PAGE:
july spotlight on: the great eight (plus seven more)

Each month I devour my SELF magazine when it arrives in the mail (yes, I still get magazines in the mail, sowhatifIdo!. I am a slave to old-school journalism). July’s issue is light as no one in magazines likes to work during the summer. But there was one sweet article near the back, titled “ENERGY! GRIT! LOVE!” and subtitled this: “Achieving your dream life doesn’t just take smarts or ambition. It also requires these eight traits. Think of them as your happiness list, and use it to get more out of life.”

a little light reading on my fire escape. closest thing I’ve got to outdoor space.

It was one of the best things the magazine has ever published. Seriously. While leading researchers in positive psychology originally came up with a list of 24 character traits that are crucial to success and happiness, the abridged list below is what was published in SELF. “The Great Eight.” Read about how each of these traits contributes to a life rich in meaning and fulfillment here.


Yes. I couldn’t agree more with this list.

I wrote these on a stickie note and posted it to my fridge as a daily reminder. And after a day of REFLECTION (see below) on these traits, I realized some vital ones were missing from the short list. The seven traits below, with explanations, are my own contribution to what I consider a life worth living…

the great eight traits….plus my seven, made it to the fridge.

EMPATHY. Your ability to feel what someone else is feeling, especially in a moment that transcends your understanding, makes you invaluable to your work, your relationships, and society as a whole. Learn to tune in, and listen, listen, listen.

PERSPECTIVE. A lot like EMPATHY, but one step further into action: you take what someone else has said/done, you apply it to your own unique situation, and you gain a wider scope of understanding. No two people on this planet see things the exact same way. Taking on a new perspective keeps your mind fresh, and will feed directly back into your ability to EMPATHIZE, too.

SELF-RESPECT. When I was studying abroad in college, six of us crammed ourselves into an uncomfortable, unheated, filthy two-bed yurt (in February!) to save a few euros on a weekend trip to Venice. The only thing that kept me going all weekend long: knowing never again in my life would I ever, EVER choose a situation like this; it was a once-in-a-lifetime experience. Never again. Know what you’re willing to do, and what you’re NOT willing to do. When you love and respect yourself, others will love and respect you too.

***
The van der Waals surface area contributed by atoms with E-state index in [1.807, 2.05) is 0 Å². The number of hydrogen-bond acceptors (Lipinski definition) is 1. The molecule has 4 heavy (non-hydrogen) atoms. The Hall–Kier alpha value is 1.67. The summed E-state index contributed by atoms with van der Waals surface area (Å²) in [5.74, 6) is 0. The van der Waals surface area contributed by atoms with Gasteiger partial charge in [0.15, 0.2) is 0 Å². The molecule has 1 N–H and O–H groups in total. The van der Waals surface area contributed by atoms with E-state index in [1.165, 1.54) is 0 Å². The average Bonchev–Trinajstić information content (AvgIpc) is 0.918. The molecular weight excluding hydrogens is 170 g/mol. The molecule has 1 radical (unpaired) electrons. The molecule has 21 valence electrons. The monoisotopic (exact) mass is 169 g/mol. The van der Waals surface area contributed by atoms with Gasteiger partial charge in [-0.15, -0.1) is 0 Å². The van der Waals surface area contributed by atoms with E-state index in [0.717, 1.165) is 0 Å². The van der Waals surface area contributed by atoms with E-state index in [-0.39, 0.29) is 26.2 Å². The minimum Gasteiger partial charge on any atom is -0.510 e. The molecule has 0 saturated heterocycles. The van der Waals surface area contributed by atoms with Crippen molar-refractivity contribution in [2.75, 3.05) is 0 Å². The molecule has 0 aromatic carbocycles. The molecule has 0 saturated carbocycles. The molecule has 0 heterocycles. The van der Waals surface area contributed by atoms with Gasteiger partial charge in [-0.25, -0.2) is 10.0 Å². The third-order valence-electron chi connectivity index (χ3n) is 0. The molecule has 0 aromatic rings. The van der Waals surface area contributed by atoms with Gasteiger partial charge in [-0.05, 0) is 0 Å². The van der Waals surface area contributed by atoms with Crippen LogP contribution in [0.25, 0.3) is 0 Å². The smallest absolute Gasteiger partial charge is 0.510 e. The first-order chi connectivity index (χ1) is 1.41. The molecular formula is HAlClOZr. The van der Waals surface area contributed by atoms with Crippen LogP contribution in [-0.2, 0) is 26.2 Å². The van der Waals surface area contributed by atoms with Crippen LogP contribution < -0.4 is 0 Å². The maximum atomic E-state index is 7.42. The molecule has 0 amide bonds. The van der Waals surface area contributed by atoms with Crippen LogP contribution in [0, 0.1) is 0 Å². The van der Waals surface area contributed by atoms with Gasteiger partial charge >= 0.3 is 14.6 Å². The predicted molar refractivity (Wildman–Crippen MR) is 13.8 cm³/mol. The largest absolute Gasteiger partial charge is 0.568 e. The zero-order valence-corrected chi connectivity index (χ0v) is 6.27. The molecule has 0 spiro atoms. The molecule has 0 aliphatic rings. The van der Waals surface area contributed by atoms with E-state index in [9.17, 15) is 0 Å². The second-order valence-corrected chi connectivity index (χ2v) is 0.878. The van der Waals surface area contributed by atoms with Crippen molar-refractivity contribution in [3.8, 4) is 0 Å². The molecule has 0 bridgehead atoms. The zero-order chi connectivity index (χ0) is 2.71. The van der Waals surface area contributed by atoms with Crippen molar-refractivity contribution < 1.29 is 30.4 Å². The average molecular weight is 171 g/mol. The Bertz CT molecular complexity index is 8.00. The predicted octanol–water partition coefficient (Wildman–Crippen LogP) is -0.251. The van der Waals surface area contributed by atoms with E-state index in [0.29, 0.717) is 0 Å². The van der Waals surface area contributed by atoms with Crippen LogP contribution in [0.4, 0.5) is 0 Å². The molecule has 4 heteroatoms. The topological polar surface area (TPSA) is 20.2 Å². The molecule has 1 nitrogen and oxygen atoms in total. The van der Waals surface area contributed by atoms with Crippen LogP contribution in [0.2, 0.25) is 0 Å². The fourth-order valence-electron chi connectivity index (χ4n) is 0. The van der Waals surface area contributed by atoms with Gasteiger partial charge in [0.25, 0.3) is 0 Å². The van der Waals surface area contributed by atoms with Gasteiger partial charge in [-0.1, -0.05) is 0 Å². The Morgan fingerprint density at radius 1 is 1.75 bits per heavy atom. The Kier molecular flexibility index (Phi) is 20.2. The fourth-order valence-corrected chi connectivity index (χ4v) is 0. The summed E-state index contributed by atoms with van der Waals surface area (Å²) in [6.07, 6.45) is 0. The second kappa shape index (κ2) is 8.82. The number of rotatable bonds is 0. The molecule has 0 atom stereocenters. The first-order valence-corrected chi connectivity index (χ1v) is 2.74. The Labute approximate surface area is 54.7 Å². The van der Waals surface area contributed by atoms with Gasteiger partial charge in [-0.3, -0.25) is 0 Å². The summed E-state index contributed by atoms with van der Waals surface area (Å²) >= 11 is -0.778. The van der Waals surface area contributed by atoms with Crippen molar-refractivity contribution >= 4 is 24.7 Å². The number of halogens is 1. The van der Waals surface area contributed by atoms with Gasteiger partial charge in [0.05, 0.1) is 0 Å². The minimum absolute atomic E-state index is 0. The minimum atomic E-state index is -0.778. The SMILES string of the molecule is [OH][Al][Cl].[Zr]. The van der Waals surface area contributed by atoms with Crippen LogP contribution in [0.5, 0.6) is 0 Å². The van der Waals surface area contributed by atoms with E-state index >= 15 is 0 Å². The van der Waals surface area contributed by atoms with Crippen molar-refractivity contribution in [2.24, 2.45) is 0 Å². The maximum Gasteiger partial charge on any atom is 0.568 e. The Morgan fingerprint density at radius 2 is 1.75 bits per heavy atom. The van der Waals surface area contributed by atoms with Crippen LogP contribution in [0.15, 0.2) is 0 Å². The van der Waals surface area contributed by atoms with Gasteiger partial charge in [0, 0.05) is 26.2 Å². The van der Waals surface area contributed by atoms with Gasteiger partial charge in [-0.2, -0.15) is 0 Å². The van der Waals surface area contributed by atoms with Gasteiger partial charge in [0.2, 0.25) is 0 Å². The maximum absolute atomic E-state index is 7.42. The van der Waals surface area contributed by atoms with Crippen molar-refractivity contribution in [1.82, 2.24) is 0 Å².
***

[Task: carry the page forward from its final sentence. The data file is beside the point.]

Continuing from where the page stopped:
FAITH. Whether you put your faith in God, Allah, Buddha, Mother Earth, the Universe, yoga, vegetables, or a doorknob, believing and trusting in something (pretty much anything) beyond yourself contributes to your faith and will lengthen your life and happiness. This is almost certain. An added bonus: people with faith naturally have a greater sense of those other great traits mentioned (See: OPTIMISM, LOVE, CURIOSITY, ZEST).

PATIENCE. Have you heard the expression “Anything worth having in life is worth working for?” It’s also worth waiting for. Sometimes the instantaneous answer is not always the right one.

EFFORT & SURRENDER. That’s right, I count this as one trait, because you need both, and there’s not really a single word to encompass the full value of this skill. I’ve talked about effort and surrender before. It means doing the very best of your ability at this moment, and putting it all out there…and then completely detaching from what happens once it’s beyond your scope of control. This is harder than it sounds. You can liken it to surfing: you paddle, paddle, paddle towards your wave, prepare your board and turn to face the beach, paddle some more, and then…that’s it. The rest is not up to you, and nothing you can do beyond this will help you catch (or not catch) a wave. Work hard, then let go.

REFLECTION. Reactive people are always in a state of action and movement. Contemplative people pause and pursue truth through an inventory of what is real, what is reaction, and what is the difference. If you can develop an ability to REFLECT, you can learn from your missteps (and others’). This means getting quiet and alone, which are also precursors to another great trait (can you say MEDITATIVE?).

What about you? Are there any traits you believe are crucial to longterm happiness and fulfillment? Please share! 


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